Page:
“We have our first group of u-17s who have been hurling at underage in Derry where there is more competition and more clubs,” he outlines.
“For years, it was a better standard but now our lads are playing in the minor hurling league in Derry and holding their own because most of them have been exposed to it since they were eight, nine or ten years of age.”
Geographically, it’s challenging but players just want to play and they’ll travel.
Speaking on the GAA Social podcast, Terence ‘Sambo’ McNaughton suggested that any long-term plan for hurling would involve building centres around the country for counties to unite and play the game. Grogan offers a similar approach in Ulster.
“There could be some hubs or development centres or something put in place where these lads can go and hurl,” he said.
“Nobody has any issue with travelling, children love getting away to play. This has to be done.”
He hails the progress of the underage Tain Óg league, a competition to give hurlers access to games against clubs across Ulster. It has been run better this year than ever and that needs to continue.
Just like Ronan Sheehan’s thoughts on fixtures helping hurling, Grogan speaks from his experience at club level of the need for more games at the highest standard possible.
Without knowing the ins and outs of how it would be fully rolled out, he floats the idea of an Ulster hurling league that could lead into the championship.
“I know Antrim have a great championship and they don’t want it diluted and I can understand that,” Grogan said.
“In Derry, Sleacht Néill have ten in a row. Kevin Lynch’s are coming close but I don’t think it is doing anybody any good. They play in Derry and are straight into an Ulster final.”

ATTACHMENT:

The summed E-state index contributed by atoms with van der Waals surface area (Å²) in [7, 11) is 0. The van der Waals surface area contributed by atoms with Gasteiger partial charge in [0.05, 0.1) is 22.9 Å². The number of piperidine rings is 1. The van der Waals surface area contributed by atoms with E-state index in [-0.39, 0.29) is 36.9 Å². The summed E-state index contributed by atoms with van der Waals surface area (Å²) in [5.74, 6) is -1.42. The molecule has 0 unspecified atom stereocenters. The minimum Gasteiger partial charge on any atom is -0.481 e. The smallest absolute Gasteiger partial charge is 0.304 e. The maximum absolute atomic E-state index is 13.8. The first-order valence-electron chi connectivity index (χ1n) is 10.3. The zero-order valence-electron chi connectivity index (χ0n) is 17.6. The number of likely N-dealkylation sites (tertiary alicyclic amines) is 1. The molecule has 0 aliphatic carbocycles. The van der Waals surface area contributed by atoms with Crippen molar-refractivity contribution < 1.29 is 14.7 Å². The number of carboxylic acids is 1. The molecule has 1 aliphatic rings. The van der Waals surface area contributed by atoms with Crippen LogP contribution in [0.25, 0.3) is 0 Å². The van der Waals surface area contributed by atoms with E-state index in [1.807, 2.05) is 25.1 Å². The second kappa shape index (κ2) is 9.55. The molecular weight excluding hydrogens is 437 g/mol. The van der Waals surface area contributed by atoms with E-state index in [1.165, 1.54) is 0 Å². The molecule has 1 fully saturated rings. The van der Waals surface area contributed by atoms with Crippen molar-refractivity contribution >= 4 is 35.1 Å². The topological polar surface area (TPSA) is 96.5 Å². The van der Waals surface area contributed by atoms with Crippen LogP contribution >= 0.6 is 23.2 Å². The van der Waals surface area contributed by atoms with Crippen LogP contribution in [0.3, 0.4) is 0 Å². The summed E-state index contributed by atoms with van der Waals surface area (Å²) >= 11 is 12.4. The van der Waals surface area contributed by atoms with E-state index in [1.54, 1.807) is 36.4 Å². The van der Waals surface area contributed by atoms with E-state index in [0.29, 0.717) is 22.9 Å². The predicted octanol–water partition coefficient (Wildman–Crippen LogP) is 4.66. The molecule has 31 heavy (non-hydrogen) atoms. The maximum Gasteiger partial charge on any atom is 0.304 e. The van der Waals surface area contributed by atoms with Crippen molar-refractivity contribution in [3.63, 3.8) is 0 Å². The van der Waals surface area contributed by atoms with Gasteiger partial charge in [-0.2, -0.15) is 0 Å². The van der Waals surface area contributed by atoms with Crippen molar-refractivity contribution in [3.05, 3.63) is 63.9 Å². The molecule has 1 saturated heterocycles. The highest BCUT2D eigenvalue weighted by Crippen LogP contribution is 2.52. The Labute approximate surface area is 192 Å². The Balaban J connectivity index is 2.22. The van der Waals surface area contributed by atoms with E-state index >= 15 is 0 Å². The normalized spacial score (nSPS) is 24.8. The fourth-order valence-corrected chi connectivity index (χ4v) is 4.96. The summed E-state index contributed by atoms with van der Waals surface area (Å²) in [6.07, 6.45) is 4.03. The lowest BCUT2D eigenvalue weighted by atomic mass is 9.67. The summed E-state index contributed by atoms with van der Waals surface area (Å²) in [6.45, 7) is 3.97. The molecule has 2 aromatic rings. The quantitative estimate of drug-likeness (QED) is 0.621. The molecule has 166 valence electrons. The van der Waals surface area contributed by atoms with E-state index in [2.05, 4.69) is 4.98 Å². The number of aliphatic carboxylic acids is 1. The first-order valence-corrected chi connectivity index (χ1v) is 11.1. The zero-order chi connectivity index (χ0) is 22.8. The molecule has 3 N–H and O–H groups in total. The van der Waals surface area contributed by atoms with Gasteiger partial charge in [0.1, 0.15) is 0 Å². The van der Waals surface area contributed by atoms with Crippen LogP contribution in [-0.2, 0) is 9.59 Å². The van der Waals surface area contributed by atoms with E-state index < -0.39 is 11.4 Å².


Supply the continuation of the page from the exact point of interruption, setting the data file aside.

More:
It’s the same in Carrickmore. They had ding-dong games in their county final, followed by battles with Lisbellaw and Middletown in Ulster. But it’s not enough.
“We’ll not have it until a county final this year in October and that’s nearly a full year before a club team is playing at that standard again.”
Grogan’s solution would be a round-robin club series. He looks at what it has done for Munster at inter-county level and youngsters in Tyrone seeing the county senior team play week in and week out in the Christy Ring Cup.
“They have their own championship, they come out of it and are exposed to more competitive games,” he adds of the benefits a new-look Ulster format could bring.
“The example of the team that goes up into senior, they get one game and are knocked out.
“What if you are up into senior and get three games at senior level. It is a help.
“The more games you get there, then you adjust. It would be like Munster at county level, week on week and exposed to high level games.
“Underage players seeing their seniors away to play in the Ulster championship, whether that’s right or wrong, that’s just my thoughts on it.”
The players’ views…
WE asked a few current players for their thoughts on the important points any new-look nationwide hurling development plan should be rolling out to spread the game.
“I’d like to see a number of coaches going into coach hurling in our primary schools. At the minute, we have volunteer coaches going in from our club. It was had a coach that was split a day every week into our four or five feeder primary schools all year round.”